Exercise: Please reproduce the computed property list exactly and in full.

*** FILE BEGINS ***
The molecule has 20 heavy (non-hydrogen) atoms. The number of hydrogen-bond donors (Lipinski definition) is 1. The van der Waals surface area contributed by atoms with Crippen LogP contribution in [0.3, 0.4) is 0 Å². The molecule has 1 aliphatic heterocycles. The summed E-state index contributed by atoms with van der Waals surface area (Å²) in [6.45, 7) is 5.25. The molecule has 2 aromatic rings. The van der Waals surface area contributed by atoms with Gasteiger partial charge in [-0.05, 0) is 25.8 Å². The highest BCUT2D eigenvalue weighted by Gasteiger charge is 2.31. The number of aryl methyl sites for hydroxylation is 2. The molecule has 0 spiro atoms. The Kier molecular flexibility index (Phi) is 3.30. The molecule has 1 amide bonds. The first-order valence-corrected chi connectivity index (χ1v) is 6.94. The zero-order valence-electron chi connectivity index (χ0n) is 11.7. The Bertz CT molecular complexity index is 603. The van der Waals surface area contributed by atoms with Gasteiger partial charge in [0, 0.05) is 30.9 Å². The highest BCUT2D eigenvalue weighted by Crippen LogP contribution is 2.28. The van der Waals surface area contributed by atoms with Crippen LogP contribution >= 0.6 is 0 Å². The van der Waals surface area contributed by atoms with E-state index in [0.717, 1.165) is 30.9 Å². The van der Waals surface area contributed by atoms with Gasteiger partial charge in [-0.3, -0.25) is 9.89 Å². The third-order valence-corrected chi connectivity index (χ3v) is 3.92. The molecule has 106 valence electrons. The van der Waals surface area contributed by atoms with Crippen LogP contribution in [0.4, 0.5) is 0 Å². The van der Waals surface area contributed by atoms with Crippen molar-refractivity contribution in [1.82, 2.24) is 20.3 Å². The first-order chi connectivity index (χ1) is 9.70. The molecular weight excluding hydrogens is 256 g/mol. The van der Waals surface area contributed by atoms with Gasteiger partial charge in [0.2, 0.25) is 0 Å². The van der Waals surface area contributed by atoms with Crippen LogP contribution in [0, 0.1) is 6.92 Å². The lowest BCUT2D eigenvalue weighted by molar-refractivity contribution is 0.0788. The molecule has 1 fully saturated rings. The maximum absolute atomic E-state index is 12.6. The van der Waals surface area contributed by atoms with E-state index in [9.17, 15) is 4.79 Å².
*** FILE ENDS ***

The molecule has 20 heavy (non-hydrogen) atoms. The number of hydrogen-bond donors (Lipinski definition) is 1. The van der Waals surface area contributed by atoms with Crippen LogP contribution in [0.3, 0.4) is 0 Å². The molecule has 1 aliphatic heterocycles. The summed E-state index contributed by atoms with van der Waals surface area (Å²) in [6.45, 7) is 5.25. The molecule has 2 aromatic rings. The van der Waals surface area contributed by atoms with Gasteiger partial charge in [-0.05, 0) is 25.8 Å². The highest BCUT2D eigenvalue weighted by Gasteiger charge is 2.31. The number of aryl methyl sites for hydroxylation is 2. The molecule has 0 spiro atoms. The Kier molecular flexibility index (Phi) is 3.30. The molecule has 1 amide bonds. The first-order valence-corrected chi connectivity index (χ1v) is 6.94. The zero-order valence-electron chi connectivity index (χ0n) is 11.7. The Bertz CT molecular complexity index is 603. The van der Waals surface area contributed by atoms with Gasteiger partial charge in [0, 0.05) is 30.9 Å². The highest BCUT2D eigenvalue weighted by Crippen LogP contribution is 2.28. The van der Waals surface area contributed by atoms with Crippen LogP contribution >= 0.6 is 0 Å². The van der Waals surface area contributed by atoms with E-state index in [0.717, 1.165) is 30.9 Å². The van der Waals surface area contributed by atoms with Gasteiger partial charge in [-0.3, -0.25) is 9.89 Å². The third-order valence-corrected chi connectivity index (χ3v) is 3.92. The molecule has 106 valence electrons. The van der Waals surface area contributed by atoms with Crippen LogP contribution in [0.4, 0.5) is 0 Å². The van der Waals surface area contributed by atoms with Crippen molar-refractivity contribution in [1.82, 2.24) is 20.3 Å². The first-order chi connectivity index (χ1) is 9.70. The molecular weight excluding hydrogens is 256 g/mol. The van der Waals surface area contributed by atoms with Gasteiger partial charge in [0.2, 0.25) is 0 Å². The van der Waals surface area contributed by atoms with Crippen LogP contribution in [0, 0.1) is 6.92 Å². The lowest BCUT2D eigenvalue weighted by molar-refractivity contribution is 0.0788. The molecule has 1 fully saturated rings. The maximum absolute atomic E-state index is 12.6. The van der Waals surface area contributed by atoms with E-state index in [9.17, 15) is 4.79 Å².